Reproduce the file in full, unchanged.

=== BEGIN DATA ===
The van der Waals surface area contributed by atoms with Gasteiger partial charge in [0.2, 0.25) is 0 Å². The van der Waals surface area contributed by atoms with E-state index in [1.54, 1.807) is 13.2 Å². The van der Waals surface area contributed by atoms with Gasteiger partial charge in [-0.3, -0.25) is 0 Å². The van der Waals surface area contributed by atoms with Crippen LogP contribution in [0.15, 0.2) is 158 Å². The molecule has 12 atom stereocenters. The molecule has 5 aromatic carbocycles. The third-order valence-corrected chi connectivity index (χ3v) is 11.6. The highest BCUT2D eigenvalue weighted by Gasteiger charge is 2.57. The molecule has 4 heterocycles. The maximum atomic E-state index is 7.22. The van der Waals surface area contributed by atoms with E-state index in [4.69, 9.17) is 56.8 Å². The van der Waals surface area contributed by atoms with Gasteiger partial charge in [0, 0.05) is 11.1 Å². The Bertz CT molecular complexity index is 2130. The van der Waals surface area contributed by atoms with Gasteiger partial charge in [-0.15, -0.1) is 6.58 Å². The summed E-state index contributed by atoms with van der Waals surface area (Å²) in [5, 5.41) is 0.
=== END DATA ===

The van der Waals surface area contributed by atoms with Gasteiger partial charge in [0.2, 0.25) is 0 Å². The van der Waals surface area contributed by atoms with E-state index in [1.54, 1.807) is 13.2 Å². The van der Waals surface area contributed by atoms with Gasteiger partial charge in [-0.3, -0.25) is 0 Å². The van der Waals surface area contributed by atoms with Crippen LogP contribution in [0.15, 0.2) is 158 Å². The molecule has 12 atom stereocenters. The molecule has 5 aromatic carbocycles. The third-order valence-corrected chi connectivity index (χ3v) is 11.6. The highest BCUT2D eigenvalue weighted by Gasteiger charge is 2.57. The molecule has 4 heterocycles. The maximum atomic E-state index is 7.22. The van der Waals surface area contributed by atoms with E-state index in [4.69, 9.17) is 56.8 Å². The van der Waals surface area contributed by atoms with Gasteiger partial charge in [0, 0.05) is 11.1 Å². The Bertz CT molecular complexity index is 2130. The van der Waals surface area contributed by atoms with Gasteiger partial charge in [-0.15, -0.1) is 6.58 Å². The summed E-state index contributed by atoms with van der Waals surface area (Å²) in [5, 5.41) is 0.